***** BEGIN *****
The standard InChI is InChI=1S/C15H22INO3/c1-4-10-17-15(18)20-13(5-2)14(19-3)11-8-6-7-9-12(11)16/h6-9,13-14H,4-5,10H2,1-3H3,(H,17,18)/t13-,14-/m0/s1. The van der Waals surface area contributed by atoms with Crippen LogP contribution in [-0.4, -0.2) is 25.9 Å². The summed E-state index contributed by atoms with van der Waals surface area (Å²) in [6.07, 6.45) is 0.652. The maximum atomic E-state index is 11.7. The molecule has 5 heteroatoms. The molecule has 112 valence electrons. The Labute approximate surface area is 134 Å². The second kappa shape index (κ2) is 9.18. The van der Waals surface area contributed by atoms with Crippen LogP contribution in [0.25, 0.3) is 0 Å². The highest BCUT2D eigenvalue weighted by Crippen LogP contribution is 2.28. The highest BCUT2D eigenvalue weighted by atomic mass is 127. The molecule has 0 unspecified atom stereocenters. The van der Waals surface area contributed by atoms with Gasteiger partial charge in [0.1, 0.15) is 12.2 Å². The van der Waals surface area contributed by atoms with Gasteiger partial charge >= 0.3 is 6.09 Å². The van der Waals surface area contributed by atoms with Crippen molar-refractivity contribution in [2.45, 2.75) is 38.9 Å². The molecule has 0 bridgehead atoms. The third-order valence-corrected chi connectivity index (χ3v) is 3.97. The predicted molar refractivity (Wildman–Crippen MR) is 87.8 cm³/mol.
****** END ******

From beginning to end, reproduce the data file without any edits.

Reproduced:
The standard InChI is InChI=1S/C15H22INO3/c1-4-10-17-15(18)20-13(5-2)14(19-3)11-8-6-7-9-12(11)16/h6-9,13-14H,4-5,10H2,1-3H3,(H,17,18)/t13-,14-/m0/s1. The van der Waals surface area contributed by atoms with Crippen LogP contribution in [-0.4, -0.2) is 25.9 Å². The summed E-state index contributed by atoms with van der Waals surface area (Å²) in [6.07, 6.45) is 0.652. The maximum atomic E-state index is 11.7. The molecule has 5 heteroatoms. The molecule has 112 valence electrons. The Labute approximate surface area is 134 Å². The second kappa shape index (κ2) is 9.18. The van der Waals surface area contributed by atoms with Crippen LogP contribution in [0.25, 0.3) is 0 Å². The highest BCUT2D eigenvalue weighted by Crippen LogP contribution is 2.28. The highest BCUT2D eigenvalue weighted by atomic mass is 127. The molecule has 0 unspecified atom stereocenters. The van der Waals surface area contributed by atoms with Gasteiger partial charge in [0.1, 0.15) is 12.2 Å². The van der Waals surface area contributed by atoms with Gasteiger partial charge >= 0.3 is 6.09 Å². The van der Waals surface area contributed by atoms with Crippen molar-refractivity contribution in [2.45, 2.75) is 38.9 Å². The molecule has 0 bridgehead atoms. The third-order valence-corrected chi connectivity index (χ3v) is 3.97. The predicted molar refractivity (Wildman–Crippen MR) is 87.8 cm³/mol.